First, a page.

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Bladder Cancer

Urinary Bladder Cancer

Bladder cancer originates from tissues of urinary bladder. According to the US database, it is the 6th most common cancer. In the USA, approximetely 70.000 new cases are diagnosed annually and 15.000 patients die because of bladder cancer. The incidence gradually increases in time. New technologies and treatment modalities pave the way for overall better survival rates.

Knowledge about the function and structure of bladder will be helpful for understanding bladder cancer. Urinary bladder is located inside the bony pelvis and collects urine as a reservoir. Urine passes from the kidney to urinary bladder through ureters (channels connecting the kidney and urinary bladder). The urinary bladder keeps urine at low pressure to allow for voluntary voiding.

Urinary bladder exit is called urethra, a channel present both in male and female individuals. Urinary bladder is made up of 3 layers. The inner layer is epithelium ensuring direct contact with urine, the middle layer is a muscular layer with detrusor muscle fibers and enabling voiding through contraction and the outer layer is serosa forming the outer part of the bladder.

Risk Factors for Bladder Cancer

The most important risk factor is tobacco consumption. When tobacco is consumed, carcinogenic substances are inhaled and they pass from lungs to the vascular system, finally filtered by kidneys and reach the mucosa of the urinary bladder. Dyes, solvents and different chemicals are also responsible for the development of bladder cancer. As carcinogenic chemicals directly contact with the bladder epithelium, 90% of bladder cancers originate there.

Signs and Symptoms in Bladder Cancer

The typical sign is painless hematuria with or without clot (blood in urine). Sometimes, hematuria may be microscopic and cannot be seen with the naked eye. Microscopic hematuria needs to be evaluated in order not to misdiagnose any bladder cancer. Frequency and dysuria might also be the symptoms of bladder cancer.

Diagnosis in Bladder Cancer

It is mandatory for specialists to have a detailed history including tobacco consumption and physical examination. Ultrasonography or computed tomography may be used for visualising the urinary tract. The most valuable diagnostic tool is ‘’cystoscopy’’, which enables the visualization of the inner bladder through urethra by using a camera. Urine cytology is also helpful for flat tumors which may not be detected with the naked eye. After the diagnosis of bladder cancer, it is mandatory to scan the whole body with different radiological techniques.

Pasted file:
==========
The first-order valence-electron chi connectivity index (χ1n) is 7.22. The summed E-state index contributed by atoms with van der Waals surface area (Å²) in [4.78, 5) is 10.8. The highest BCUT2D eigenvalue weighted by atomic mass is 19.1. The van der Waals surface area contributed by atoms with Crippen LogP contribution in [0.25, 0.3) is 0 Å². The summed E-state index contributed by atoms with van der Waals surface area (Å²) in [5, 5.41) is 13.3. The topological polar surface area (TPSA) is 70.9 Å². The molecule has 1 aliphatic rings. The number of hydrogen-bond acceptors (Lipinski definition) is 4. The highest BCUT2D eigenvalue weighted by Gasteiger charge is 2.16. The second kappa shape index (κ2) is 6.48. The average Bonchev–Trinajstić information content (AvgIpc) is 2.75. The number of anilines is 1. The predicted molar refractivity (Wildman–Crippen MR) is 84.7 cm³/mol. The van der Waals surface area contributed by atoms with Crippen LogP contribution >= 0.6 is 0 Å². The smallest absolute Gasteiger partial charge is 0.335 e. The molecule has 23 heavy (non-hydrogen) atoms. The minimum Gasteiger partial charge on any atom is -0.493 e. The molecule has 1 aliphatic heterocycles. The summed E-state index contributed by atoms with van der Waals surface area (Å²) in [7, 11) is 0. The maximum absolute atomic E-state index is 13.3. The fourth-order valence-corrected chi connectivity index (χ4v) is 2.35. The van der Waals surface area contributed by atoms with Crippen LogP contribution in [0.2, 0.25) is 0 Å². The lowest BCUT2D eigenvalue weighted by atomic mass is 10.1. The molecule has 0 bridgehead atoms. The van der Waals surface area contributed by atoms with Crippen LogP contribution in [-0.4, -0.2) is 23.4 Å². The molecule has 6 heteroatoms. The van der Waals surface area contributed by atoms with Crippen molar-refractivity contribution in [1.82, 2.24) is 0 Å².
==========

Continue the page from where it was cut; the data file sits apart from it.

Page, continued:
Bladder Cancer Treatment

Patients diagnosed with bladder cancer are examined cystoscopically and transurethral tumor resection (TUR) is performed. This procedure is totally endoscopic without any incision to the body. Pathologic specimen is examined by pathologists. This will identify the tumor depth and its histopathological subtype.

Before making any decision on the treatment plan, the tumor location, its pathological grade, the presence of perivesical invasion, the patient age and other comorbidites should be evaluated.

Most bladder cancers are limited to the inner epithelial layer without muscular layer involvement at the time of diagnosis. Those are called the superficial tumors of bladder. High-grade superficial tumors require additional intravesical immune therapies such as BCG (tuberculosis vaccine) or chemotherapy. Intravesical BCG treatment will trigger immunity against tumor cells. With regards to recurrence, periodical cystoscopy and imaging studies are needed in terms of follow-up.

Muscle-invasive bladder tumors require the total removal of bladder called ‘’radical cystectomy’’ in the literature. Almost all male patients are subject to prostatectomy and all female individuals to hysterectomy as well. Different techniques are used to form an artificial urinary bladder by the use of a segment of small intestines, mainly the ileum. This may be both connected to native urethra or to anterior abdominal wall as classical radical cystectomy is performed via open surgery. However, “Robotic Surgery” may also be used as a minimally invasive technique.

If bladder cancer involves outer layer (serosa) and adjacent organs, surgery is considered unsuitable for treatment. Systemic chemotherapy or radiotherapy may constitute the choices of treatment.

Update Date: 24.11.2022
Prof. Lutfi Tunc
Prof. Lutfi Tunc
Urology, Da Vinci Robotic & Laparoscopic Surgery
The content of this page is for informational purposes only.
Please consult your physician for diagnosis and treatment.



Dr. Tunc received his medical degree from Hacettepe University, Medical School in 1994. He completed his residency training in Urology from 1996 to 2001 at Gazi University, Medical School. In 2000, during his residency, Dr. Tunc was trained for male infertility at Istanbul Memorial Hospital, Department of Reproductive Endocrinology and Infertility (REI).
Prof. Lutfi TuncProf. Lutfi TuncUrology, Da Vinci Robotic & Laparoscopic Surgery
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